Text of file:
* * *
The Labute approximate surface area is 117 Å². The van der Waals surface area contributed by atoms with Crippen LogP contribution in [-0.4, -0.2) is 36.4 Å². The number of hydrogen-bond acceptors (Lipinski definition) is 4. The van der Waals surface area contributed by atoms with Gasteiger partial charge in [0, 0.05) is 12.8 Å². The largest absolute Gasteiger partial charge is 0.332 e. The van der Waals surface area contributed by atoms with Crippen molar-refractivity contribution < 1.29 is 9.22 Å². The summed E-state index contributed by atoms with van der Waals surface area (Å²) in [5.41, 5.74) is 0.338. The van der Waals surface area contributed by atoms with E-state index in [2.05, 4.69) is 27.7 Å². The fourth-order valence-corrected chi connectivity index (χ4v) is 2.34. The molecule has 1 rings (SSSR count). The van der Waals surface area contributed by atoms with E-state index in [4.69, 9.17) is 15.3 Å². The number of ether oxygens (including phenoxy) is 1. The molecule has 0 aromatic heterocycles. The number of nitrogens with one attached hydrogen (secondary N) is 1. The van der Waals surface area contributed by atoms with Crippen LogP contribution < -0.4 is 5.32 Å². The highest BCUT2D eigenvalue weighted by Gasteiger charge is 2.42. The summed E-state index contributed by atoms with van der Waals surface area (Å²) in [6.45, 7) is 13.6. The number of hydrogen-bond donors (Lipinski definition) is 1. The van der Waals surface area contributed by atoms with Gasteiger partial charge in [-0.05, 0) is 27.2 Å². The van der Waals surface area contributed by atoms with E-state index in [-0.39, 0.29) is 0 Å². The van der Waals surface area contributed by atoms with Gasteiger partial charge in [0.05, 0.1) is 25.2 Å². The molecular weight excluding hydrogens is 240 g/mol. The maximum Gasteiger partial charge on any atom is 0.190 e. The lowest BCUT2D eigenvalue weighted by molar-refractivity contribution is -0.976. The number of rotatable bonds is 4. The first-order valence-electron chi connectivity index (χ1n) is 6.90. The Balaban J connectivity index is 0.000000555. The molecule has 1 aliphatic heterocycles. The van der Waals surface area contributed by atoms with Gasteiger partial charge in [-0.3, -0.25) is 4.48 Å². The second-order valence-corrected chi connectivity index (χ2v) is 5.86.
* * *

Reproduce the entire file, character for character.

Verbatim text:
The Labute approximate surface area is 117 Å². The van der Waals surface area contributed by atoms with Crippen LogP contribution in [-0.4, -0.2) is 36.4 Å². The number of hydrogen-bond acceptors (Lipinski definition) is 4. The van der Waals surface area contributed by atoms with Gasteiger partial charge in [0, 0.05) is 12.8 Å². The largest absolute Gasteiger partial charge is 0.332 e. The van der Waals surface area contributed by atoms with Crippen molar-refractivity contribution < 1.29 is 9.22 Å². The summed E-state index contributed by atoms with van der Waals surface area (Å²) in [5.41, 5.74) is 0.338. The van der Waals surface area contributed by atoms with E-state index in [2.05, 4.69) is 27.7 Å². The fourth-order valence-corrected chi connectivity index (χ4v) is 2.34. The molecule has 1 rings (SSSR count). The van der Waals surface area contributed by atoms with E-state index in [4.69, 9.17) is 15.3 Å². The number of ether oxygens (including phenoxy) is 1. The molecule has 0 aromatic heterocycles. The number of nitrogens with one attached hydrogen (secondary N) is 1. The van der Waals surface area contributed by atoms with Crippen LogP contribution < -0.4 is 5.32 Å². The highest BCUT2D eigenvalue weighted by Gasteiger charge is 2.42. The summed E-state index contributed by atoms with van der Waals surface area (Å²) in [6.45, 7) is 13.6. The number of hydrogen-bond donors (Lipinski definition) is 1. The van der Waals surface area contributed by atoms with Gasteiger partial charge in [-0.05, 0) is 27.2 Å². The van der Waals surface area contributed by atoms with E-state index in [-0.39, 0.29) is 0 Å². The van der Waals surface area contributed by atoms with Gasteiger partial charge in [0.05, 0.1) is 25.2 Å². The molecular weight excluding hydrogens is 240 g/mol. The maximum Gasteiger partial charge on any atom is 0.190 e. The lowest BCUT2D eigenvalue weighted by molar-refractivity contribution is -0.976. The number of rotatable bonds is 4. The first-order valence-electron chi connectivity index (χ1n) is 6.90. The Balaban J connectivity index is 0.000000555. The molecule has 1 aliphatic heterocycles. The van der Waals surface area contributed by atoms with Gasteiger partial charge in [-0.3, -0.25) is 4.48 Å². The second-order valence-corrected chi connectivity index (χ2v) is 5.86.